Transportation

Walk SF goes pro as pedestrians get priority

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Walk San Francisco, a longtime pedestrian advocacy organization in San Francisco, wants us all on our feet and in the streets. This week, the organization welcomed Elizabeth Stampe to their nonprofit team as executive director — its first executive director in four years – just as the city of San Francisco has made it official policy to promote walking over other transportation options.Read more »

How to save Muni

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Editors note: In this week's paper, we offered a series of proposals for discussion at the community congress Aug. 14th and 15th. Here's one that we couldn't fit:

By Jerry Cauthen

San Francisco is a transit-first city, yet its bus system is perennially in crisis. Everyone knows Muni needs fixing—but how do we do it in a way that honors the needs of both drivers and riders, while deepening San Francisco’s commitment to sustainability and transit innovation? How do we maintain and improve service when Muni and the San Francisco Municipal Transportation Agency face deep budget deficits and service cuts on a regular basis?

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Congestion pricing plan headed to board this fall

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San Francisco is now one step closer to becoming the first American city to implement a congestion pricing plan as the San Francisco County Transportation Authority staff prepares to present their final study findings to the Board of Supervisors this fall.Read more »

Newsom's one bright spot (and even it's a bit dingy)

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Covering Mayor Gavin Newsom's devious exploits for this story last week, watching as the ever-ambitious Newsom sacrificed the city's fiscal future on the altar of political expediency and his increasingly rigid anti-tax ideology, it seemed as if there was nothing remotely redeeming about this callow, self-serving man. Read more »

Oakland joins the car-free "ciclovia" movement

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Joining American cities including Portland, San Francisco, and New York in borrowing the temporarily car-free ciclovia concept pioneered in Bogota, Colombia, Oakland officials will clear the automobiles from the heart of the city this Sund Read more »

Bike Plan hearing yields lots of detail but no decision

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The fate of San Francisco's Bicycle Plan and the four-year-old court injunction against implementing its projects remains unclear following a nearly three-hour hearing today that delved deeply into the minutiae of traffic studies, mitigation requirements, and the dictates of the California Environmental Quality Act.Read more »

Sunday Streets contrasts with SF's bike injunction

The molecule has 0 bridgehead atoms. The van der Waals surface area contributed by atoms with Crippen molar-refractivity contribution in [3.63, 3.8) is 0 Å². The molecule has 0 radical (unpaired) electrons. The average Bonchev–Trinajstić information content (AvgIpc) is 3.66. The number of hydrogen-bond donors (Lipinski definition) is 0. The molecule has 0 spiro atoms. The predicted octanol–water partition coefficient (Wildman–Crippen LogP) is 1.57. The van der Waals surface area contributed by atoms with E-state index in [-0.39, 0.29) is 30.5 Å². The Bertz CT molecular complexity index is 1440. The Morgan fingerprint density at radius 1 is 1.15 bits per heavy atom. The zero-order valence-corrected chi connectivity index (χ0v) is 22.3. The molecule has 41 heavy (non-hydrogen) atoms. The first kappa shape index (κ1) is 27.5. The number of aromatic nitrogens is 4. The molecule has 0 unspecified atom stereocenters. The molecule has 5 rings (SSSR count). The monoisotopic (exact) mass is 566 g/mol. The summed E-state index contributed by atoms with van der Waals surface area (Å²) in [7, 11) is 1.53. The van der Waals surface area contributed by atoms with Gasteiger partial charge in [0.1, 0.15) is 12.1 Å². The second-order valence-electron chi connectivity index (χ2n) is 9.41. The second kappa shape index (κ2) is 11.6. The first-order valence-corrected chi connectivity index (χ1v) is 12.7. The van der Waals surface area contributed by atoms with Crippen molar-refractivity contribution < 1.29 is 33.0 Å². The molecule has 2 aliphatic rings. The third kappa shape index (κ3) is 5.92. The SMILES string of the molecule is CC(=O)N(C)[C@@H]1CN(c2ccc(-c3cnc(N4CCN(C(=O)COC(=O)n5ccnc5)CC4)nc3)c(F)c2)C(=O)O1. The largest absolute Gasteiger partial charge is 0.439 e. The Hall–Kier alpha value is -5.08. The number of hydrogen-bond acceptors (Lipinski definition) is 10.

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A day after bicyclists and pedestrians took over the streets of the Mission for the popular, incident-free Sunday Streets, and a day before the court hearing on whether to end the four-year-old injunction against bike-related projects in San Francisco, Judge Peter Busch today (6/21) issued a noncommital tentative ruling in the case, indicating he needs a hearing on myriad technical details to reach a decision.Read more »

SF's bike project ban is coming to an end

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Despite high-profile recent improvements to San Francisco's bicycle network – including a half-dozen new bike lanes since last fall, a green bike lane on Market Street separated from cars, and new on-street bike parking on Valencia and Divisidero streets – the city is still prevented by a court injunction from creating bike lanes that have been sought for a decade. But that could change as early as next week. Read more »

Will cyclists and motorists ever get along?

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Bicyclists and motorists often clash in San Francisco, over space on the roadways and in conversations about each others' behaviors, often in the most acrimonious fashion imaginable. My recent writing on bike issues has prompted lots of feedback and controversy – including lovely comments such as “Steve, keep riding your bike without a helmet, with any luck you'll get in an accident and what little brains you have will spill out onto the street and we won't have to read your smug condescending bullshit about bikes anymore.” – but I'm not the only one interested in trying to figure out how this gulf got so wide or how to bridge it. Read more »

MTA board approves controversial budget

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By Adam Lesser

City Hall needed an overflow room to accommodate all the disenchanted Muni riders who showed up to protest the two-year San Francisco Municipal Transportation Agency budget plan yesterday (4/20). The budget locks in a 10 percent service cut through July 1st, 2011, at which point the MTA board is hopeful that the service cut will be lowered to 5 percent. The controversial budget was adopted on a 4-3 vote, and now goes to the Board of Supervisors, where progressive supervisors have already signaled opposition to the service cuts. Read more »